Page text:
Another trivial, but extremely important, problem worth noting here is knowledge of foreign languages at a professional level and the ability to work in the “Western” format. A significant portion of the resources of Russian social sciences and the humanities is not in demand on the international markets for the sole reason that the people in control of these resources have no knowledge of foreign languages whatsoever, or do not have the skills required to write reports, research articles and monographs in a format that Western readers are used to. This is where the problem of adapting Russian developments for international academic markets arises; Russian experts often have to seek out foreign co-authors and editors (naturally, part of the scientific product is lost — and sometimes distorted significantly — as a result of this kind of adaptation).

Without claiming to offer the best possible solutions to all the problems mentioned above, I would like to put forward a possible model of international cooperation in the social sciences and the humanities which, in our opinion, is more in line with the current development of the social sciences in Russia and which can be applied in various disciplines. This model should meet the following initial conditions, which can be defined as necessary and sufficient.

First, the model should ensure the transition from formal presentational cooperation formats (seminars and conferences) to content-driven formats (carrying out research projects on a collaborative basis).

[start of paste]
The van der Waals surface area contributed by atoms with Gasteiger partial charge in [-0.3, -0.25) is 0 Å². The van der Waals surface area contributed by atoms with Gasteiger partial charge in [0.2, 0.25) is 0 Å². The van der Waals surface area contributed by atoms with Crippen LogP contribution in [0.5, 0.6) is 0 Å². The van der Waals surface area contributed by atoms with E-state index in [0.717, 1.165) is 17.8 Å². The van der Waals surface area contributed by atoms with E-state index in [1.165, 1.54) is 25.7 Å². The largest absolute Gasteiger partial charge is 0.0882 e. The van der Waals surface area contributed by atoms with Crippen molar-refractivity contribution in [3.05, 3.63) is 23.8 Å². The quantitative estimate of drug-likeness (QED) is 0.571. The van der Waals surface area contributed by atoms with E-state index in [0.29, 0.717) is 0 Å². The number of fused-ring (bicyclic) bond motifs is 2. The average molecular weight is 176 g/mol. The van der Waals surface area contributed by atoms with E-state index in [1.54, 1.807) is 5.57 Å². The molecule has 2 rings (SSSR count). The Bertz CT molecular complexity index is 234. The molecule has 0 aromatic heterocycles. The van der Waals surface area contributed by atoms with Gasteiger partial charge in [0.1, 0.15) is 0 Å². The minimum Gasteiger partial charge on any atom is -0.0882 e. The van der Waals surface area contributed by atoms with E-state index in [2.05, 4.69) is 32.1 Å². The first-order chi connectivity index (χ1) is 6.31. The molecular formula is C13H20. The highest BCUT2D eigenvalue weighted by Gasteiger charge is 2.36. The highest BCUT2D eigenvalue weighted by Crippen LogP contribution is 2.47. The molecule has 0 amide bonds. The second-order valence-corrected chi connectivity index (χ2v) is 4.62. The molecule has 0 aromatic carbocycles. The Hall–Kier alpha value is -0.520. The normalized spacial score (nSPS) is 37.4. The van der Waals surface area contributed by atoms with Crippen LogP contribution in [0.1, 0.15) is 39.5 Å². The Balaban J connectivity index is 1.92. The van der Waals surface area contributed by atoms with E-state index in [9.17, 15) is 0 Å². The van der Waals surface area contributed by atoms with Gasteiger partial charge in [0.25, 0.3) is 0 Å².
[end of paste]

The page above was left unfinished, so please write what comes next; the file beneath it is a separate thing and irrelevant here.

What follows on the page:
Second, a distinguishing feature of the model should be that it combines scientific research with training (that is, participants from Russia should be given the opportunity to master the Western method of carrying out scientific research and gradually move away from their current role as producers of intellectual “raw materials” to producers of the final product).    

Third, the model should suggest a balance between the interests of individual researchers involved in projects and the institutional interests of the structures with which these researchers are associated (universities, academic institutes, etc.).

Fourth, a mechanism for converting the scientific knowledge obtained into educational materials must be found, because under current conditions the fundamental sciences, which have been separated from the educational process, are not in a position to seek public recognition or serious financing.